The Standstill Between Indigenous Groups and a Multi-Million-Dollar Pipeline

Joe Brusky, “End CO2lonialism”1

The Current Issue

Canada is currently experiencing nationwide protests from Indigenous groups in opposition of the Coastal Gaslink pipeline. The pipeline is roughly 670 kilometers, spanning across British Columbia; it was designed to ease the export of natural gas in the province. Although it may seem like a good idea to some, it is creating issues with Indigenous communities as the pipeline would cut directly through their land. The Wet’suwet’en Indigenous group is directly affected by this pipeline; however, Indigenous groups across the country, specifically in Ontario, have taken action to show their support.

The Coastal GasLink  pipeline is a “provincially regulated pipeline designed to safely deliver natural gas across northern B.C to the LNG Canada facility in Kitimat, B.C.”2 The current issue is a dispute over the right to land between the provincial government, Coastal GasLink, and the Wet’suwet’en Indigenous group. The pipeline is designed to run through Indigenous land, which, Indigenous leaders have stated, did not receive their approval.

Coastal GasLink reportedly claims it received approval from the province, as well as twenty First Nations band councils which signed agreements of approval for the project. Wet’suwet’en hereditary chiefs state that the community elected officials do not have the authority to make decisions over traditional lands.3 It is only the hereditary chiefs themselves who can approve this project. The Wet’suwet’en hereditary chiefs are responsible for the sustainability of their territories, and their main concern is that the project will cause pollution and endanger wildlife in the area.4

Coastal GasLink claims to have a collaborative approach when it comes to designing and constructing the pipeline. The company reports it engages with Indigenous communities often, and values “the culture, lands, and traditions of Indigenous groups” on their official website.5 Indigenous camps have been set up along the proposed pipeline route to block access to the construction sites. This movement has sparked protests across the country.

How Indigenous Groups Are Responding

Indigenous groups across the country are responding with their own form of protest. Blockades of major railroads were created, leading to the shutdown of many rail passenger trains. On Thursday, February 6th, routes between Toronto, Montreal, and Ottawa were blocked by Indigenous protest groups.6 Major companies like Via Rail and its passengers were affected by these blockades through delays and cancellations.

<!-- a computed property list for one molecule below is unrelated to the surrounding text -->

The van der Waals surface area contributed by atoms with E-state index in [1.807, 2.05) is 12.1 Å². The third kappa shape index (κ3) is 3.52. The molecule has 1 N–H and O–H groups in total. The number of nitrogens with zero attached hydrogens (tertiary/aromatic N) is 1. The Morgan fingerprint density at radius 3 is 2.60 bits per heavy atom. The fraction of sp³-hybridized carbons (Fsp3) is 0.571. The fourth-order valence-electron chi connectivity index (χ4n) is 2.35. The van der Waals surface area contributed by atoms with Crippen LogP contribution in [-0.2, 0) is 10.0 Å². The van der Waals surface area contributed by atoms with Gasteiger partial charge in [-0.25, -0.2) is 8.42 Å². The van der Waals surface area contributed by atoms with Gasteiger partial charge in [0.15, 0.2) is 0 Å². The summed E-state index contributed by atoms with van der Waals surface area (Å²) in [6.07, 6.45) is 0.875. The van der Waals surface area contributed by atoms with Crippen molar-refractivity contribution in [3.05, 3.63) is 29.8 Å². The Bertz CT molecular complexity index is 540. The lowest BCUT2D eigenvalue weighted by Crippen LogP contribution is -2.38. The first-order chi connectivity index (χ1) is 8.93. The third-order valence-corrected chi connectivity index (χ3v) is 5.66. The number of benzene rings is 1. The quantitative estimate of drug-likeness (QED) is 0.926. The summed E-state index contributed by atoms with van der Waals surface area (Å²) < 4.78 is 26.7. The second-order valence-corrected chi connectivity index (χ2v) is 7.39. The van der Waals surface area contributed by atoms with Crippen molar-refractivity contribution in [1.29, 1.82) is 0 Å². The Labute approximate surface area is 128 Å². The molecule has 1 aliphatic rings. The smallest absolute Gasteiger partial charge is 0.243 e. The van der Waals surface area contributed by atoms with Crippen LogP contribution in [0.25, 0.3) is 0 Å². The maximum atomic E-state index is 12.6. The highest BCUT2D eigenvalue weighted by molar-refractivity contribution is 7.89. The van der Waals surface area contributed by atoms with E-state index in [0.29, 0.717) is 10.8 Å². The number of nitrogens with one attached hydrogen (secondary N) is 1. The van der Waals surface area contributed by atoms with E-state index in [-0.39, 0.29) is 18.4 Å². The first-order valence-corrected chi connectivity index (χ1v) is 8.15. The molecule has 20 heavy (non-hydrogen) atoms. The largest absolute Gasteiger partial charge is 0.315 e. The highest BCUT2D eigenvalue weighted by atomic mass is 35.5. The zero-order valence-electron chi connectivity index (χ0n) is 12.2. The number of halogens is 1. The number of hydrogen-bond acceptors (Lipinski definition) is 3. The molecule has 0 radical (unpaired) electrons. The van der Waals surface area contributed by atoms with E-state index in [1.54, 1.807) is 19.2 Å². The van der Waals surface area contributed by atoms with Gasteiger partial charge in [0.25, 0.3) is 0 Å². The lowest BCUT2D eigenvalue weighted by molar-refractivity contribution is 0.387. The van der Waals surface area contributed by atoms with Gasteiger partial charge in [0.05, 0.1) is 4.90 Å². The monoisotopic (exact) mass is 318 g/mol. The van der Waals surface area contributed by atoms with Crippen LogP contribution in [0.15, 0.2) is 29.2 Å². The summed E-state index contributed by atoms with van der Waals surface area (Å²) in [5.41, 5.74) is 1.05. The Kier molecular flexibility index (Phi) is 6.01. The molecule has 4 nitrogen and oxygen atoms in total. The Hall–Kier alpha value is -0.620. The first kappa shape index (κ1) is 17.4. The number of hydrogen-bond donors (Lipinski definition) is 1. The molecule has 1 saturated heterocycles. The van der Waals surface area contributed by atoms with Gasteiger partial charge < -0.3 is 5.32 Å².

The issue has developed from a fight between the Wet’suwet’en Indigenous group and British Columbia’s provincial government to a problem including Ontario and Quebec’s provincial governments and the Mohawk Indigenous groups. The blockades illustrate a level of strength within the Indigenous community.

A Deeply-Rooted Problem

The issue of the blockade and the standstill battle between the Wet’suwet’en and the pipeline both point to a greater, underlying problem. The idea of stolen land and the right to land ownership has been an ongoing dispute between Indigenous peoples and the Canadian government. Land and territory is extremely significant for Indigenous people, and for many it represents culture, spirituality, social systems, and traditions. There is a strong connection between human beings and the Earth. 

Land acknowledgements have also become a popular aspect of Canadian society, where people bring awareness to Indigenous presence and their rights to land. However, many argue that land acknowledgements do not do enough. Oftentimes they have been interpreted as a “token gesture rather than a meaningful peace.”7

It is undetermined how long the standstill between the Wet’suwet’en people and the million-dollar pipeline will continue; however, it is unlikely that this matter will be resolved quickly. The Wet’suwet’en have support from many Indigenous groups throughout Canada. Hence, it is extremely probable that protests and blockades will continue until negotiations are conducted and Indigenous peoples are done justice.

Edited by Mira Cantor

  1. Joe Brusky, “End CO2lonialism”,
  2. “About Coastal GasLink.” Coastal GasLink. Accessed February 10, 2020.
  3. Chantelle Bellrichard, Jorge Barrera, “What you need to know about the Coastal GasLink pipeline conflict, CBC News, February 5, 2020,
  4. “Land & Rights.” indigenousfoundations. Accessed February 10, 2020.
  5. “About Coastal GasLink.” Coastal GasLink. Accessed February 10, 2020.
  6. Leyland Cecco, Canada: thousands of travelers affected as Indigenous-led rail blockade continues, The Guardian, February 12, 2020,
  7. “Land & Rights.” indigenousfoundations. Accessed February 10, 2020.
By Taylor Robinson

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